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Old 9th November 2011, 07:19 AM   #11
qusp is offline qusp  Australia
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Quote:
Originally Posted by QSerraTico_Tico View Post
Noise or output impedance do not control sound quality...
sorry but that is just to much of a generalisation to be left alone. it depends very much on what you are driving with said circuit. for headphones of low impedance for example the output impedance has a rather audible effect on sound quality
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Old 9th November 2011, 01:23 PM   #12
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Quote:
Originally Posted by QSerraTico_Tico View Post
Noise or output impedance do not control sound quality...
Then you may have never heard a preamp or amp whose output is modulated by power supply problems.

You can test for this pretty easily. Build a simple JFET preamplifier with a gain of 10X. Inject A-weighted noise into Vcc or Vee and measure the point at which it becomes "hearable" on a quiet recording. For a moving coil phono preamp this is going to be a pretty low number!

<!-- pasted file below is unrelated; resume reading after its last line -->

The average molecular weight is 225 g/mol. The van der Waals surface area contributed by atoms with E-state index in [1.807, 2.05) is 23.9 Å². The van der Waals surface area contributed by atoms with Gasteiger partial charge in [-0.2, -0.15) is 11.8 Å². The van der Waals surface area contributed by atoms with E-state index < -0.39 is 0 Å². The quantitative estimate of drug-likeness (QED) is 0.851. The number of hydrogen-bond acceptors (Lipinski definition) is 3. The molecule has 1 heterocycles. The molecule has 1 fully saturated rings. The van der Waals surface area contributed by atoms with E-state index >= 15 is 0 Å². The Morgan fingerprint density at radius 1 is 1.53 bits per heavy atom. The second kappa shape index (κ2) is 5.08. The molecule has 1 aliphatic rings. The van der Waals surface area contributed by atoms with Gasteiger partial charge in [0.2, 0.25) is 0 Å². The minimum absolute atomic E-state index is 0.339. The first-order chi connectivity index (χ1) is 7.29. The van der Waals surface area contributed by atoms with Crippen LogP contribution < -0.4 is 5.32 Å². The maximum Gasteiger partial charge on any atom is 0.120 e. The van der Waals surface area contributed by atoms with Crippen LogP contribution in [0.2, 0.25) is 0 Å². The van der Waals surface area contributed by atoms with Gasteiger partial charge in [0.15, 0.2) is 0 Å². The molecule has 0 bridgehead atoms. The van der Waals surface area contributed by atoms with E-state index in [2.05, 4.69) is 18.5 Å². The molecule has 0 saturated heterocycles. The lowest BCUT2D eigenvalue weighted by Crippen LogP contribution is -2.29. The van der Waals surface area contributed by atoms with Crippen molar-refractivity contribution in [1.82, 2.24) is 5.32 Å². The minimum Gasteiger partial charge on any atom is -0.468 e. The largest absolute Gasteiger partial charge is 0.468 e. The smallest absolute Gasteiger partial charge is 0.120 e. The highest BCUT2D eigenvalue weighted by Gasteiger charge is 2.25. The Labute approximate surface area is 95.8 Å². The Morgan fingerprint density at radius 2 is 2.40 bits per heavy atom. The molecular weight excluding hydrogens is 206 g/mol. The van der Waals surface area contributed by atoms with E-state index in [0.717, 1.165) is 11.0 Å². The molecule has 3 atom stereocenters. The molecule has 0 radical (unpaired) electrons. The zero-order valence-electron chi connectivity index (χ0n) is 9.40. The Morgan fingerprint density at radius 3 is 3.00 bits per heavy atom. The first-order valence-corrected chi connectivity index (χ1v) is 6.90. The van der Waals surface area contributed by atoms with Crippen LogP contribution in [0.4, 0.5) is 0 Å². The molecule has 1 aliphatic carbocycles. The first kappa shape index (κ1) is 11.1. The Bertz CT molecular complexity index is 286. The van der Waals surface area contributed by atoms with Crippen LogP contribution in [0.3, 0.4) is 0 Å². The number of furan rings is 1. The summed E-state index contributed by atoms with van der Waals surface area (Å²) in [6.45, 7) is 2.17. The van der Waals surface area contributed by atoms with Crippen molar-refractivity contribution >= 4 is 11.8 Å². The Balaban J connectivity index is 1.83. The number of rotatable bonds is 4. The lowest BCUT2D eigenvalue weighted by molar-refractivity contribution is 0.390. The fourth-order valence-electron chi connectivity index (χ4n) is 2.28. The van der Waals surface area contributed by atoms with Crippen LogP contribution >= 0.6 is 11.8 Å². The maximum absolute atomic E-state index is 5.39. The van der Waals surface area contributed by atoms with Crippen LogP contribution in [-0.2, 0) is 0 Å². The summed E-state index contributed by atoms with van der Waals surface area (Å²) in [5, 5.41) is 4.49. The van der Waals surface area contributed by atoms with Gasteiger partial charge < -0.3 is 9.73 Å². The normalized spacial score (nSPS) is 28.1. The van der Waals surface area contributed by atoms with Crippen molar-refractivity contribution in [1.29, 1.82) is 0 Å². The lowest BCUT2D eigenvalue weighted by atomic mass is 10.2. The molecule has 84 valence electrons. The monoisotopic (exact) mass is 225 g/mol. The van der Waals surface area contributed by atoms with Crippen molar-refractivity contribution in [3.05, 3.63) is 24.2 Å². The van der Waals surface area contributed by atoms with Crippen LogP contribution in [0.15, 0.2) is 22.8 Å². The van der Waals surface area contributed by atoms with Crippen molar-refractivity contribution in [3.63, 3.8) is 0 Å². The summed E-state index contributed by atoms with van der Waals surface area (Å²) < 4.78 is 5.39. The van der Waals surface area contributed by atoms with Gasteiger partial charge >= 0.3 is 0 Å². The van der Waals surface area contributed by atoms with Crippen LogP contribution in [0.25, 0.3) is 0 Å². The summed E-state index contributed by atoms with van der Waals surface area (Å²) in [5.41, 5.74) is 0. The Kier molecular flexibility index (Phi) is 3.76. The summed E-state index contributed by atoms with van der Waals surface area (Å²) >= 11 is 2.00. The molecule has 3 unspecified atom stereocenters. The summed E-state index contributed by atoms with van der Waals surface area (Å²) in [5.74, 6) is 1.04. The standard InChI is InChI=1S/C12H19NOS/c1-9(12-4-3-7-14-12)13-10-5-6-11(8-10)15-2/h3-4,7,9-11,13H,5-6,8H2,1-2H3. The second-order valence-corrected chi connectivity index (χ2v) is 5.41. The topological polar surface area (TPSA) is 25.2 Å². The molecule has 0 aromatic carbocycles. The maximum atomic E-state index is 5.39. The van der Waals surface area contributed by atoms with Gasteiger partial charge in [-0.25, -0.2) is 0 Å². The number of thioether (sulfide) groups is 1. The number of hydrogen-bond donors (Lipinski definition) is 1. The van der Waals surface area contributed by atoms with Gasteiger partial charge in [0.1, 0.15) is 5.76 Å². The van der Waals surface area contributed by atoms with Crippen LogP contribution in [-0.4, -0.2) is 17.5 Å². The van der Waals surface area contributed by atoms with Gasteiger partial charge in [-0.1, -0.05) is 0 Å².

Output impedance is tricky to measure below 10 milliOhms or so. Walt Jung, in a lab setup was able to measure it below 10 microOhms. If you want to demonstrate for yourself the impact of supply output impedance, take a look at the power supply Vcc or Vee when a highly percussive instrument is played. Or, one could look at the effect (IM) when a clock signal is coupled to a preamplifier or buffer supply line.

It's all in the listening. I use SY's "His Master's Noise" MC phono pre which is not in the same noise category as some of the JFET designs, but it sounds sweet nonetheless. (Should mention that the current source for his design is very low impedance depletion MOSFET.)